A Montana man who body-slammed a child during the national anthem claims he was carrying out an order from President Donald Trump.
Curt Brockway was charged Monday with felony assault on a minor after choke-slamming a 13-year-old boy to the ground because he did not take his hat off when "The Star-Spangled Banner" was played at the Mineral County fairgrounds, reported the Missoulian.
The boy suffered a concussion and fractured skull in the Aug. 3 incident.
An attorney for the 39-year-old Brockway said his client had suffered a traumatic brain injury in a 2000 vehicle crash and believed he was acting out what the president had told his supporters to do.
"His commander in chief is telling people that if they kneel, they should be fired, or if they burn a flag, they should be punished," said defense attorney Lance Jasper. "He certainly didn't understand it was a crime."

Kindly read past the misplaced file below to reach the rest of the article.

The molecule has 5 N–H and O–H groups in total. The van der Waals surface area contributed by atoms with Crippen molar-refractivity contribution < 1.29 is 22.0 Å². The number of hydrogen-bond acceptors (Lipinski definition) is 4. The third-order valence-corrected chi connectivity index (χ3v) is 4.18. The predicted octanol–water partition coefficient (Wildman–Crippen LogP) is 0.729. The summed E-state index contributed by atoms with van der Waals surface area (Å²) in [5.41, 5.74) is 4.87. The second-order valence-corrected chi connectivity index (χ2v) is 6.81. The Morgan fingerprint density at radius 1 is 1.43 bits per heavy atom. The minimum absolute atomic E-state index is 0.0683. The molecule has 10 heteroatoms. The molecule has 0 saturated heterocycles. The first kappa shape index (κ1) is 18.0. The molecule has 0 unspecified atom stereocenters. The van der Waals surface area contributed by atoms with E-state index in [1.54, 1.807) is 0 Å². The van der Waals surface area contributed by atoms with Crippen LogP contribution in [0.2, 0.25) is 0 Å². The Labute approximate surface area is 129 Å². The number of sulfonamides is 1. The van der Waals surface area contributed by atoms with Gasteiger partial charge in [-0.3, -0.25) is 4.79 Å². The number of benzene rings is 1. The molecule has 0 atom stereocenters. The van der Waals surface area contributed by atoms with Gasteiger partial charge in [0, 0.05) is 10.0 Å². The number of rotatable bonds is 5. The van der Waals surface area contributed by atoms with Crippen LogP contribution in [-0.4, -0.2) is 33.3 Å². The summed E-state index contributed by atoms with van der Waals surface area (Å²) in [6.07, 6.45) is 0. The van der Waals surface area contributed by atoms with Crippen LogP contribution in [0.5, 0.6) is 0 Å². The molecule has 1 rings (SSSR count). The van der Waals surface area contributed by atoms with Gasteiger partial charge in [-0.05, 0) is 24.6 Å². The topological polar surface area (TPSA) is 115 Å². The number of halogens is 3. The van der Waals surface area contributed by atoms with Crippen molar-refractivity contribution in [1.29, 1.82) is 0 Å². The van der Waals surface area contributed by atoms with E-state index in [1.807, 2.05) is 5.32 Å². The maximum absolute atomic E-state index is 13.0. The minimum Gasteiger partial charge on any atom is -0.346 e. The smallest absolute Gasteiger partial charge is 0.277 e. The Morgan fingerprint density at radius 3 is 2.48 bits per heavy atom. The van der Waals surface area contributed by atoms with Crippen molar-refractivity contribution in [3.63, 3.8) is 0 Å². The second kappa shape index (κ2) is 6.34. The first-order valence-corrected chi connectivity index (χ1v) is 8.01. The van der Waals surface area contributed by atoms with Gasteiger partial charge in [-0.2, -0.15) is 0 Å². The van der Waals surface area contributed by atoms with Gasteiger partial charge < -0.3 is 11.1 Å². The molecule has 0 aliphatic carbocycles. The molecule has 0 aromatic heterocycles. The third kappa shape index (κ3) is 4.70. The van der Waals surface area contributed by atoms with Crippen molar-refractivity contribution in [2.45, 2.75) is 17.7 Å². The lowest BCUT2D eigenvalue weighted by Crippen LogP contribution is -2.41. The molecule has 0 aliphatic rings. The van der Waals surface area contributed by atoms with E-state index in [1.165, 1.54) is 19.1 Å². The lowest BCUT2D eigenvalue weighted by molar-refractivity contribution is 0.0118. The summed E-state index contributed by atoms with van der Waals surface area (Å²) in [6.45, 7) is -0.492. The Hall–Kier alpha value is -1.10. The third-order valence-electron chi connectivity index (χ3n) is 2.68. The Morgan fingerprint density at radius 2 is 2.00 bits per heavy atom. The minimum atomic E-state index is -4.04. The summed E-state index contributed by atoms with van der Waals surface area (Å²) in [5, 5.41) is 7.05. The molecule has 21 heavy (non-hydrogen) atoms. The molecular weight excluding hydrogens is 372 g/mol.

Trump has frequently attacked NFL players such as former quarterback Colin Kaepernick for kneeling in protest of racism during pregame performances of the national anthem.
Jasper said he's received some hateful voicemail messages since taking the case, but he said Brockway's family had gotten "hundreds" of death threats since the boy was flown to Spokane for emergency treatment.
The boy has since been released from the hospital, but no additional information was available about his condition.
Brockway told police that he had asked the teen to remove his hat out of respect for the flag, but the boy responded by saying, "F*ck you."
He told deputies that he grabbed the boy by the throat, lifted him up and slammed him to the ground, and he said others standing nearby agreed the teen had been disrespectful during the national anthem.
Brockway was honorably discharged from the U.S. Army after he was injured in the crash nearly 20 years ago but his military background remains central to his identity, according to his attorney.
Jasper said his client's brain injury has impaired his judgment, and he said the president's rhetoric against protesters sounded like an order to Brockway.
"Trump never necessarily says go hurt somebody, but the message is absolutely clear," Jasper said. "I am certain of the fact that (Brockway) was doing what he believed he was told to do, essentially, by the president."